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News + PoliticsLaborNonprofit with $20 million in city money defies supes, won't talk about...

Nonprofit with $20 million in city money defies supes, won’t talk about labor issues

Board members furious that the Felton Institute refused to answer questions at a hearing on union-contract issues.


A social-service nonprofit that gets more than $20 million a year in public money from San Francisco is engaged in a union struggle—and has refused to discuss the situation with the Board of Supervisors.

SEIU Local 1021 is trying to organize workers at The Felton Institute, which provides a wide range of social and behavioral health services, and union members say they are facing resistance.

But when the supes Government Audit and Oversight Committee held a hearing on the issue last week, nobody from Felton was willing to answer questions.

Sup. Myrna Melgar said Felton’s behavior was “unacceptable.” Photo by Ebbe Roe Yovino-Smith

A communications staffer briefly showed up on a remote feed and read a statement from Al Gilbert, Felton’s CEO. In the statement, Gilbert said that Felton has had a “good relationship” with SEIU for more than 25 years. In the past few months, the statement said, SEIU “has made very concerning allegations … it’s not clear why the union hasn’t raised this informally with management.”

Then she said Felton had nothing more to say.

Sup. Myrna Melgar, who called for the hearing, was stunned that the staffer, Sarah Baker, refused to take questions. “That’s the point of a hearing,” she said. “This is totally unacceptable.”

The goal of the hearing and the oversight, Melgar said, was “to get to a place where there is labor peace.”

Baker: “We feel there is labor peace.”

Organizers from SEIU who testified at the hearing disagreed.

Some 55 workers at Felton’s Family Development Center are already represented by Local 1021, but most of the 500 workers at other sites are not. And SEIU is working with the unrepresented staff to bring them into the union.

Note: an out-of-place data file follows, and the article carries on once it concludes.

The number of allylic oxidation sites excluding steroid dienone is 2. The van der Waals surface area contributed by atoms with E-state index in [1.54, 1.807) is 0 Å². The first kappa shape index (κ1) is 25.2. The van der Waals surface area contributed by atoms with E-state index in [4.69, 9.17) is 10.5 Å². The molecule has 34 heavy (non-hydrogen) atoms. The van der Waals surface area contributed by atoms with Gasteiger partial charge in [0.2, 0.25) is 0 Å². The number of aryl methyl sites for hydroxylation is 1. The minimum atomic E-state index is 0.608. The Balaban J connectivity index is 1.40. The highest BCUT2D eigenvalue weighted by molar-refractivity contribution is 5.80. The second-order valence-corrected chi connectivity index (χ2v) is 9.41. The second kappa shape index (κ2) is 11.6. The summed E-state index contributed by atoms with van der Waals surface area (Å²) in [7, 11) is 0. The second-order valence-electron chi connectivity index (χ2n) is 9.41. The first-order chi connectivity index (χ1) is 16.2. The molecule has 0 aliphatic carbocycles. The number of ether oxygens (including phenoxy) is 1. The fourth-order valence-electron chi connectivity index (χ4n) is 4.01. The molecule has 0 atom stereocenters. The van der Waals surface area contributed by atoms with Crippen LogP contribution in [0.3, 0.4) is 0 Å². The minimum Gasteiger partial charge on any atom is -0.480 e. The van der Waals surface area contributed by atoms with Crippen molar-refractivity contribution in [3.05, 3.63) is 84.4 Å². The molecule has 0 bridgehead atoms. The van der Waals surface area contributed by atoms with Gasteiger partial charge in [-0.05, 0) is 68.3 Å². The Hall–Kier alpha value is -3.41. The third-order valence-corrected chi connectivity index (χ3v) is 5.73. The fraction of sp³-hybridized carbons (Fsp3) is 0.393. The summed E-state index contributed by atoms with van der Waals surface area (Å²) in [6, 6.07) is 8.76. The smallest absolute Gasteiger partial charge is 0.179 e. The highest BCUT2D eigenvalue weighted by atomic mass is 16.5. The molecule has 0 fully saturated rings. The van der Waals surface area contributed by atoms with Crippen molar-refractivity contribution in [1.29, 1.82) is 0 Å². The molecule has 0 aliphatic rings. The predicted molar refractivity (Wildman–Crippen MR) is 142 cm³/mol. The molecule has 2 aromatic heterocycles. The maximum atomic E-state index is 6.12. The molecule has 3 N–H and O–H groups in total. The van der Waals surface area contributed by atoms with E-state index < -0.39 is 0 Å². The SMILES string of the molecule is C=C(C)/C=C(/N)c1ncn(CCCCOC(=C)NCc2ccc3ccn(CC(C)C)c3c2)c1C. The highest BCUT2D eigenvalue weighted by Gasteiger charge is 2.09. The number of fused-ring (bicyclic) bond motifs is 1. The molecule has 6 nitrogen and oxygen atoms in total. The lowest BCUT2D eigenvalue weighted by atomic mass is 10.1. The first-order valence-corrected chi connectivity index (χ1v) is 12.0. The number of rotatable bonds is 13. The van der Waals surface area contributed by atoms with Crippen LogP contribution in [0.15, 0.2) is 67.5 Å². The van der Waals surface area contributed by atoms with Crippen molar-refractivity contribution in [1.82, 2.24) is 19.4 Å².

Hector Cardenas, who works for Local 1021, said the union had filed more than ten unfair labor practices complaints with the Labor Department, and that Felton was not bargaining in good faith on its existing contract, which expired in September, and was actively fighting further organizing efforts.

In 2019, Cardenas said, Felton promised not to interfere with future union organizing.

Local 1021reports that Felton management is not holding to that deal and is engaged in union-busting.

Another worker, who is seeking to gain representation from SEIU, said that management was “bullying my coworkers.”

James Chang, political director for the union, told the supes that “I think this committee has seen the disrespect. … they are not bargaining in good faith.”

Felton got extra money after a 2021 ballot measure that taxed commercial rents to pay for child care, and some of that was supposed to go for raises for workers. At Felton, workers who aren’t in the union got those raises, but the unionized workers didn’t.

I reached out to Baker for a response, but have not heard back.

Sup. Hillary Ronen said she was “a little speechless” at Felton’s refusal to discuss the issues. “I have never seen this before,” she said. Sup. Ahsha Safai said he was also “at a loss for words.”

Felton gets virtually all of its revenue, around 95 percent, from government contracts.

Melgar told me that she’s concerned public money is being used for union-busting. “I have never seen this level of disrespect for the Board of Supervisors, when we provide the majority of their funding,” she said.

Melgar said she’s asking the Department of Public Health and other city agencies that have contracts with Felton for detailed financial reports. “I want to know where all of the money is going,” she said.

Sup. Connie Chan went further. “Let’s flag all of their contracts,” she said. “If they are withholding raises we should withhold their contracts.”

Felton provides essential services, including child care for low-income families. “They do good work,” Melgar told me. “But they have to be fair to their workers. And the best way to make sure that happens is for all the workers to have a union.”

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Tim Redmond
Tim Redmond
Tim Redmond has been a political and investigative reporter in San Francisco for more than 30 years. He spent much of that time as executive editor of the Bay Guardian. He is the founder of 48hills.

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